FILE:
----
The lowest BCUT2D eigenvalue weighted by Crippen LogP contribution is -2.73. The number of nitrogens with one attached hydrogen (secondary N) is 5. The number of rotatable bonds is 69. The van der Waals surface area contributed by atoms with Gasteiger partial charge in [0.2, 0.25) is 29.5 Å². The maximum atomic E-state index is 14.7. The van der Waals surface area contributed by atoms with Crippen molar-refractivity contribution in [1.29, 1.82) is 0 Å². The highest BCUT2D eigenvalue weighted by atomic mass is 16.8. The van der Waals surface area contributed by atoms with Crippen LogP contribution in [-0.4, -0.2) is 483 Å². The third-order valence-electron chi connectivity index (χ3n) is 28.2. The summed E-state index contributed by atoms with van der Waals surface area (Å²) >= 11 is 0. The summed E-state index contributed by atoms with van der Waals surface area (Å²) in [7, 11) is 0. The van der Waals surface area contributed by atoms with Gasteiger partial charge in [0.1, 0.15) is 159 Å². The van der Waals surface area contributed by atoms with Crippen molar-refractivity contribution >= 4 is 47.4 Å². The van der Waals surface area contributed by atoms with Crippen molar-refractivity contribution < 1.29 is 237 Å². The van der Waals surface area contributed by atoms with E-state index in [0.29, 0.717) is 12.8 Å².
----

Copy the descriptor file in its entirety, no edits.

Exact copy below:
The lowest BCUT2D eigenvalue weighted by Crippen LogP contribution is -2.73. The number of nitrogens with one attached hydrogen (secondary N) is 5. The number of rotatable bonds is 69. The van der Waals surface area contributed by atoms with Gasteiger partial charge in [0.2, 0.25) is 29.5 Å². The maximum atomic E-state index is 14.7. The van der Waals surface area contributed by atoms with Crippen molar-refractivity contribution in [1.29, 1.82) is 0 Å². The highest BCUT2D eigenvalue weighted by atomic mass is 16.8. The van der Waals surface area contributed by atoms with Crippen LogP contribution in [-0.4, -0.2) is 483 Å². The third-order valence-electron chi connectivity index (χ3n) is 28.2. The summed E-state index contributed by atoms with van der Waals surface area (Å²) >= 11 is 0. The summed E-state index contributed by atoms with van der Waals surface area (Å²) in [7, 11) is 0. The van der Waals surface area contributed by atoms with Gasteiger partial charge in [0.1, 0.15) is 159 Å². The van der Waals surface area contributed by atoms with Crippen molar-refractivity contribution >= 4 is 47.4 Å². The van der Waals surface area contributed by atoms with Crippen molar-refractivity contribution < 1.29 is 237 Å². The van der Waals surface area contributed by atoms with E-state index in [0.29, 0.717) is 12.8 Å².